Pin It Crippen Creek Chronicles: Sunday Gravy, The Big Ragu

Wednesday, March 4, 2009

Sunday Gravy, The Big Ragu

Sunday Gravy, The Big Ragu
Gravy? Sauce? Sugo? Ragu?
Learn how to make this classic dish in one of our Spring Cooking Classes.


If you are an Italian-American, Sunday Gravy was probably a ritual in your family as it was in mine. You might know the term gravy as it gained notoriety in the HBO hit, The Sopranos, but certainly it is not universal to all Italian-American families. Many of you know this classic dish in its simplest form as spaghetti and meatballs. But it is really so much more than that. Our family did not call it "gravy." We simply called it "sauce." My father tells me that growing up they called it "Il Sugo", meaning "the sauce," as opposed to "un sugo" meaning one of many sauces. This is the sauce that mama prepared, that simmered on the stove all day with meatballs, Italian sausage, possibly some pork ribs or braciole. For me, this is the ultimate comfort food, my proverbial 'last meal' request. This is the dish that is synonymous with family and tradition. This is the most often requested meal by our children for special occasions.

Our own family ritual went something like this. After nine o'clock Mass at Our Lady of Mt. Carmel, we stopped at DiVincenzo's Bakery, and stood in a long line to get two really fresh just-out-of-the-oven baguettes to take home. You had to get two because one would be half eaten by the time you got home. Mom would get the sauce started, while Dad turned the radio on to the Italian Hour. When that was over, then it was a mix of Sinatra, Dino and Jerry Vale from Dad's record collection. Meanwhile, we lingered over the Sunday paper while the meats simmered in the sauce or "gravy". As the sauce cooked down, the aroma filled the house stimulating your appetite to a seemingly insatiable level. Every now and then you had to go in the kitchen to give the sauce a stir so that it didn't burn,and of course snitch a meatball in the process. It's important to make more meatballs than you think you will need. Mixing and rolling those meatballs on Saturday night was my job and little did I realize then, the beginning of my love for cooking.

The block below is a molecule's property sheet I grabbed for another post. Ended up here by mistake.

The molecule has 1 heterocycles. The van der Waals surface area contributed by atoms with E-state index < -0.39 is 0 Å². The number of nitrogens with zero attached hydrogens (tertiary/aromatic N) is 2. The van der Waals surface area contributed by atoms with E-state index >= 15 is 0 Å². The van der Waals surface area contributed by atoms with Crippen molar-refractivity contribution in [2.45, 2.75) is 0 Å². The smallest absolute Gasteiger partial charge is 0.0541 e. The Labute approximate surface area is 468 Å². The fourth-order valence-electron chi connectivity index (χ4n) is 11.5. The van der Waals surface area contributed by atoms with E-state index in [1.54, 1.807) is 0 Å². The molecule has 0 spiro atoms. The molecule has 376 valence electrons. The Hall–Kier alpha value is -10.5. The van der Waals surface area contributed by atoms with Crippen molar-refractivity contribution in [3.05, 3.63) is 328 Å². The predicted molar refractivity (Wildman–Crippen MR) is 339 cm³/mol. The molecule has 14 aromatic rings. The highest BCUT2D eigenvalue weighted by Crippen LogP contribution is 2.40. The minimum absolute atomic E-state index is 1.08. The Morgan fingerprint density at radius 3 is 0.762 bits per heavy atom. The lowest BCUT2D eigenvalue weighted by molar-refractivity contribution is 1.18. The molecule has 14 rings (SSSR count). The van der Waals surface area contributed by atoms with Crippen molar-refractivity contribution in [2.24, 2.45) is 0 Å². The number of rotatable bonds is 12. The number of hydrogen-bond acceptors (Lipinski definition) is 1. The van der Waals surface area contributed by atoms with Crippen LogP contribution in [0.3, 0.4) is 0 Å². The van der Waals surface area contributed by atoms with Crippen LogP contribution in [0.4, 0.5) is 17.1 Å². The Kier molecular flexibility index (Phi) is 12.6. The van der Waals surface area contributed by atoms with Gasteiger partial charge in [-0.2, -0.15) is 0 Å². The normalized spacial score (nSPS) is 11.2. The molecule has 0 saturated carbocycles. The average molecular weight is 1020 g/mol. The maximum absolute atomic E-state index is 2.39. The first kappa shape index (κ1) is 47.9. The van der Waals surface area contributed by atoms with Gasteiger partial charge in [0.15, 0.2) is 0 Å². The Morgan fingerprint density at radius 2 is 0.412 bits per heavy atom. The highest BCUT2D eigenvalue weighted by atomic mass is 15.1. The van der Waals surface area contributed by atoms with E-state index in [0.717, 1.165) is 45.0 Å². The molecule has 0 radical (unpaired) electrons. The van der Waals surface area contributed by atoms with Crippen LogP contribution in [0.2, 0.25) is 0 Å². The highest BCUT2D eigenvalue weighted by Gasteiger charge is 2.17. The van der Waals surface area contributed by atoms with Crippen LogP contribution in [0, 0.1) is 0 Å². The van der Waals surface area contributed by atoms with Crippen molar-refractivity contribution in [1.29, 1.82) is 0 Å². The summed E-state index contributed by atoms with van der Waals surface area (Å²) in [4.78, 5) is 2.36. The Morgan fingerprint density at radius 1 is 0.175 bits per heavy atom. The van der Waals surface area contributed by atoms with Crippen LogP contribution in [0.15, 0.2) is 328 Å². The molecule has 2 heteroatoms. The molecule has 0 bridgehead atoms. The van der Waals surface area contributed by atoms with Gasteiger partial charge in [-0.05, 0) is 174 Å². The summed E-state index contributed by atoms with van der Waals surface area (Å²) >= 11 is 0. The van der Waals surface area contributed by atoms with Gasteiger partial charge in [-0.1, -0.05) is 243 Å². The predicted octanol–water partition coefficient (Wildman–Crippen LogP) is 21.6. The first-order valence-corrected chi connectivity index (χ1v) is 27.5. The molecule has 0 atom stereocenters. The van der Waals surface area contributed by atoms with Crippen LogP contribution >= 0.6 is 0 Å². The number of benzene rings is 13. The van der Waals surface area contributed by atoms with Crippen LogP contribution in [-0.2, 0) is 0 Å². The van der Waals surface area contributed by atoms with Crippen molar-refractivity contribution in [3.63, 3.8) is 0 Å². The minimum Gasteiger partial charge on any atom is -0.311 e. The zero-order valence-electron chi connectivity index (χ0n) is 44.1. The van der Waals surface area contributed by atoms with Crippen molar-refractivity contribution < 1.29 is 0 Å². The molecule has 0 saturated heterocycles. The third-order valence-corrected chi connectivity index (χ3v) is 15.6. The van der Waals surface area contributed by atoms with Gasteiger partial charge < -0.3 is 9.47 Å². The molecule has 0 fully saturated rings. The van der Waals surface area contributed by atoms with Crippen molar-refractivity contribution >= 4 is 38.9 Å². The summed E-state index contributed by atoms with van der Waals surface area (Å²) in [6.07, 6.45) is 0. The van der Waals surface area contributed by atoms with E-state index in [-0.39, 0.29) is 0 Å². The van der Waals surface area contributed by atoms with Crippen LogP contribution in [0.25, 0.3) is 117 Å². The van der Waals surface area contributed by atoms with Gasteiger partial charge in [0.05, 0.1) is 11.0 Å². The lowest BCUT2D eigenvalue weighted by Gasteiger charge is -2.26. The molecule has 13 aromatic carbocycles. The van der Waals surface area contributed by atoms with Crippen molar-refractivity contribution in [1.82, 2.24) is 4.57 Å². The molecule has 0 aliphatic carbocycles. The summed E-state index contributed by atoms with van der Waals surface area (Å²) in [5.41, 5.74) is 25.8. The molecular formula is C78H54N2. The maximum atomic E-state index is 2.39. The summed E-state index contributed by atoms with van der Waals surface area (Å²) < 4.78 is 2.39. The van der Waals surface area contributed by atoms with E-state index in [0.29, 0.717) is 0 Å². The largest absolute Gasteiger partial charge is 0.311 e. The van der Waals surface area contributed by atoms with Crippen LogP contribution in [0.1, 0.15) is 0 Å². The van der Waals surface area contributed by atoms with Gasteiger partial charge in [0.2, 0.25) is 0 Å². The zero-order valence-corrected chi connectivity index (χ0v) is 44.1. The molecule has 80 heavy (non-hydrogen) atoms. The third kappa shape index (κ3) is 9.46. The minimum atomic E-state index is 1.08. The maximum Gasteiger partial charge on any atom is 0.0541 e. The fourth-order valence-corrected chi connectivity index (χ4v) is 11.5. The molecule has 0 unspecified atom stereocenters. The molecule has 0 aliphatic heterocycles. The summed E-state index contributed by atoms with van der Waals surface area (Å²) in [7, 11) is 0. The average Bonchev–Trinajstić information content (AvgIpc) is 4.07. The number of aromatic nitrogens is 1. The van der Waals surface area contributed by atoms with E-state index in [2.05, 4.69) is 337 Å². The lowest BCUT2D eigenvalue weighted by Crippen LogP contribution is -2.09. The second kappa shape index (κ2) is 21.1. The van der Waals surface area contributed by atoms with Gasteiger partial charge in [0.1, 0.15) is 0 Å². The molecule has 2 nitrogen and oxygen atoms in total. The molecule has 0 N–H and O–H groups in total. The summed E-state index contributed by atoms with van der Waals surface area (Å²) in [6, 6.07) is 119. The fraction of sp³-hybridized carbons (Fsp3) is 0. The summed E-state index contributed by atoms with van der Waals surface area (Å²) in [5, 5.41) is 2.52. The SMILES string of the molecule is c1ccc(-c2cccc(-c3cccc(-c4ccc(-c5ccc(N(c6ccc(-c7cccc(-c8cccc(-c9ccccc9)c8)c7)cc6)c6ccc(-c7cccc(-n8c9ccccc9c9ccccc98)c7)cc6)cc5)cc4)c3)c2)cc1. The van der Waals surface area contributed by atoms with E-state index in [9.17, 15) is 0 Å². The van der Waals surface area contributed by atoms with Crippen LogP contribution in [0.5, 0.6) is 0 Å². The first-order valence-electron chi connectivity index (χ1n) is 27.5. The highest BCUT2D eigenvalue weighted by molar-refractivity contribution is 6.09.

By one o'clock the windows were pretty well steamed up and the smell of tomato sauce permeated all of your senses. Finally we got to sit down to a repast that could have fed an army. If unexpected guests arrived---no problem. There was always enough. We always served the pasta first (except we didn't call it pasta then---we called it macaroni). Then came the meat followed by the salad. And dessert? Fuggeddaboudit-who had room for it? Well perhaps we had room later that evening while we were sitting around watching Ed Sullivan.

Most Italian-American men are fiercely loyal to their mother's 'il sugo' and I am no different. I will be so bold as to say that I think I have improved on Mom's sauce by virtue of now using locally raised grass-fed beef and by making our own sausage from pigs that we have raised ourselves. We know what they have eaten and not eaten.

An interesting side note is that my mother who is not Italian, certainly learned to cook like one. And you can too. Sunday Gravy, The Big Ragu is one of the many offerings in our Spring Cooking Classes at Crippen Creek.

Our most popular class, Artisan Bread Baking is on the schedule several times. We have also scheduled a class on Italian Country Cooking,(how to eat and entertain, Italian style), Pizza and Calzone and Just Desserts (in which you can learn how to make a Perfect Tiramisu). We keep our class size small so that you get lots of personal attention, accommodating the aspiring novice as well as the seasoned veteran. It's a great way to spend an afternoon or evening, or better yet come out for a Culinary Getaway Weekend. Consider a gift certificate for a cooking class as a great alternative to buying more stuff. A complete listing of our classes is now listed on our website. We hope to see you at one of our classes.